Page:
HSM requirements for V2X connected cars communications (E13b)
The automotive industry has rapidly evolved in recent times in such a way that the cars have been transformed from a simple mode of transport to the ultimate mobile device. The current â€œconnected carâ€ has pulled out the car from its isolation featuring wireless technologies like V2X communications, Near Field Communication (NFC) and multi-standard digital broadcast reception used to implement autonomous driving capabilities.
V2X (vehicle to everything) refers to the car’s communication system, where information from sensors and other sources travels via high-bandwidth, low-latency, high-reliability links, smoothing the way to the fully autonomous driving. There are several scenarios of V2X including vehicle-to-vehicle (V2V), vehicle-to-infrastructure (V2I), vehicle-to-pedestrian (V2P) and vehicle-to-network (V2N) communications. In these scenarios, cars talk to other cars, to infrastructure such as traffic lights, to smartphone pedestrians, and to data centres. There are two types of V2X communication technology depending on the underlying technology being used: WLAN-based, and cellular-based.
These communications functions, which continuously generate, process, exchange and store large amounts of data, may cause risks, should they be compromised. The impact of these risks may vary between safety, security or privacy concerns. The wireless interfaces connect the in-vehicle systems of the cars to external networks which are entry points for hackers for remote attacks. For this reason, components involved in V2X communications are described as assets and require appropriate protection. Protections are coming from the familiar cryptography implementations, trusted channels, access control policies, etc. and shall be implemented at different layers of the vehicle network: external interfaces, gateway, internal network and platform (processing units).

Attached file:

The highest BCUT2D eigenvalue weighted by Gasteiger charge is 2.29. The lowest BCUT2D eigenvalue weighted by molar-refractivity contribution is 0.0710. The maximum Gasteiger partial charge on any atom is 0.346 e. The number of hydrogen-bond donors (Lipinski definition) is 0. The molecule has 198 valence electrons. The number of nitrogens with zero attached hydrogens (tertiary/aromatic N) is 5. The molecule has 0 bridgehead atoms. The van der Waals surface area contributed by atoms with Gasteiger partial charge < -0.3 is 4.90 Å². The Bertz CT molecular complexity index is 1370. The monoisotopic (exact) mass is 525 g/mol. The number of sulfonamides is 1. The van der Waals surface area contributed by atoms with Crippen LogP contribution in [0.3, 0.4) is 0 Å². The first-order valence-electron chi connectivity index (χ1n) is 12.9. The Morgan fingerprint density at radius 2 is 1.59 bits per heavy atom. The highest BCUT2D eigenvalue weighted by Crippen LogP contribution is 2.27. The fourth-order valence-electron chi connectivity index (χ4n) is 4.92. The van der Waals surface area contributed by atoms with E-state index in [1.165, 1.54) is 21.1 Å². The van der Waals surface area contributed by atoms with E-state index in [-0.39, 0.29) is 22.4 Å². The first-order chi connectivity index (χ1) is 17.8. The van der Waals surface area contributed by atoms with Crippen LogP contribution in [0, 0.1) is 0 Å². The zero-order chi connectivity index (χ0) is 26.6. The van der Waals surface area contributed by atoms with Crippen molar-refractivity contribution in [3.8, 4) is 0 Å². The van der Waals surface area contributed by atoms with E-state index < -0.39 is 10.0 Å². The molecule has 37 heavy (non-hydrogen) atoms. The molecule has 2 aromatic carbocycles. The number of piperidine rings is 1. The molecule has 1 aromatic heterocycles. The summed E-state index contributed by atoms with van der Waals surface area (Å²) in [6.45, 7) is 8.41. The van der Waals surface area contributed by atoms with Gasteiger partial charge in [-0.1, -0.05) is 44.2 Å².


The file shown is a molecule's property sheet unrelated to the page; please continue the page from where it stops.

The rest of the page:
In a V2X environment, the gateway is the key component in charge of securing communications between vehicles (V2V) and between vehicles and their environment (V2I, V2P, etc.) providing also internal domain isolation. For increasing security, V2X gateways usually rely on a Trusted Platform Module (TPM) or a Hardware Security Module (HSM) for cryptographic operations and key management.
This presentation will address an analysis of the V2X gateway + HSM security architecture including the security requirements that resolve the security problem defined for the V2X environment.